Here's a very small part of what Melanie Phillips has to say in her fine analysis, the one published a few days ago at Commentary, about a certain flavour of Christian hostility towards Israel in the 21st Century:
This hostility has been heavily influenced by the World Council of Churches (WCC), which was founded in 1948, within months of Israel’s own founding. The Middle Eastern churches that belonged to the WCC had learned to adapt their message over the years to placate the Islamic rulers of the Arab countries where they were situated. As a result, the WCC hardly ever mentions the persecution of Christians around the world. Instead, it displays an institutionalized obsession with demonizing Israel... The WCC played a key role in bringing about the UN Conference on Racism, Racial Discrimination, Xenophobia, and Related Intolerance—the anti-Israel, anti-Jewish meeting convened in Durban, South Africa, a few days before 9/11. WCC representatives demanded that the UN denounce Israel for “systematic perpetration of racist crimes including war crimes, acts of genocide, and ethnic cleansing...” The WCC is particularly influential over progressive Western churches, which subscribe to its advocacy for the world’s poor and dispossessed and which have therefore also absorbed its narrative about Israel. [Commentary Magazine | 'Jesus Was a Palestinian': The Return of Christian Anti-Semitism, Melanie Phillips, June 1, 2014]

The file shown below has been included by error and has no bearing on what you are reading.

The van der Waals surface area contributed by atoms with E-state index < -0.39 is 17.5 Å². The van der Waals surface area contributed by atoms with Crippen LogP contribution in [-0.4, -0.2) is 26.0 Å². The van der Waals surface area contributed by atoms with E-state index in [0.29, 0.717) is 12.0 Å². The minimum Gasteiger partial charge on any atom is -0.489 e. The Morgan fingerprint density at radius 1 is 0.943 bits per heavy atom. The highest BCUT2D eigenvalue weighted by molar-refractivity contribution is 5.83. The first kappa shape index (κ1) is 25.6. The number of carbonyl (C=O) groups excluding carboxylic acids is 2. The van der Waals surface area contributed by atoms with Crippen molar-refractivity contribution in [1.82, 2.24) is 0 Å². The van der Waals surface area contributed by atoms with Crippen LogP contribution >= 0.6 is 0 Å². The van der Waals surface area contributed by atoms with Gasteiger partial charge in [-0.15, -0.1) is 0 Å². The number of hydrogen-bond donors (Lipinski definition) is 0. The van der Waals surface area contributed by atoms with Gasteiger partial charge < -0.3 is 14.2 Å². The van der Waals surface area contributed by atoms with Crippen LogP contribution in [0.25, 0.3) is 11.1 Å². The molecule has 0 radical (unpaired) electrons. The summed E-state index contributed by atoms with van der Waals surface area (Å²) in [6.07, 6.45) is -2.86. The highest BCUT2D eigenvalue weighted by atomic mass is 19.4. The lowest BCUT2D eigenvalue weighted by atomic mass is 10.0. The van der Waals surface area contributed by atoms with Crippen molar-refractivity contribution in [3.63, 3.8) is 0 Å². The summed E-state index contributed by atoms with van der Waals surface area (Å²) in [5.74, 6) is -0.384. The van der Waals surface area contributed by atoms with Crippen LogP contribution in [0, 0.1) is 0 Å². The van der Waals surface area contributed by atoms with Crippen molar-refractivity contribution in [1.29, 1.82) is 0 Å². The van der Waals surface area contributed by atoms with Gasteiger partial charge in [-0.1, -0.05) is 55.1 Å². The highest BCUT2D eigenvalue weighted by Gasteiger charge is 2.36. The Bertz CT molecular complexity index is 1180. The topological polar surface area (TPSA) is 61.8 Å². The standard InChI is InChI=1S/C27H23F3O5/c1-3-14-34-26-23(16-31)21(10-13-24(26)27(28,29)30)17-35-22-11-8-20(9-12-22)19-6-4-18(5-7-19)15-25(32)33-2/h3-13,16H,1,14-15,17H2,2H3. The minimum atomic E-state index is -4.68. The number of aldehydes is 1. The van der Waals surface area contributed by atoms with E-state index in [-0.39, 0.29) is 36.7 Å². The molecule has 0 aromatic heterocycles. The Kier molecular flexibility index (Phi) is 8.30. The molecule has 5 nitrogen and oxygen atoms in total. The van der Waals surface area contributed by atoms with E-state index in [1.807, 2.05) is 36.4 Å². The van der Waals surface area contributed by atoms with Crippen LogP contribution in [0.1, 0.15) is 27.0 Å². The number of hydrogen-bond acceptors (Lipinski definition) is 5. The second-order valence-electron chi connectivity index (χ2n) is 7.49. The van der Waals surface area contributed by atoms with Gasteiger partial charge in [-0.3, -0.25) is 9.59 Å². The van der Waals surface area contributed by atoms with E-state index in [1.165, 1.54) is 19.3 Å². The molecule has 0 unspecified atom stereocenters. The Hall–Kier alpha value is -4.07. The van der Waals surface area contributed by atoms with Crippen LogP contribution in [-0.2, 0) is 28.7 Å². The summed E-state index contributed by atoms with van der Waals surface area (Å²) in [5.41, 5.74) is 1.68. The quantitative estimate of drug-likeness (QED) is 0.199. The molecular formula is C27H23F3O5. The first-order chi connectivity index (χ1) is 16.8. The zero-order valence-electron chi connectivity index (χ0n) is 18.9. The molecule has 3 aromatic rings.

We know from experience that the world has many, many Christian believers whose abhorrence of terrorism, rejection of cries for the murder of innocent children, and belief in the central role of justice and morality in 21st century life differ hugely from the messages being advanced by the WCC. We don't share their theological outlook but we feel we have a great deal of common ground with their humanity.

But finding common ground with church leaders for whom calls to prayer and "acts of solidarity" that "restore" to the convicted, unrepentant murderers of innocent children "their freedom with justice and dignity” - that truly feels like mission impossible.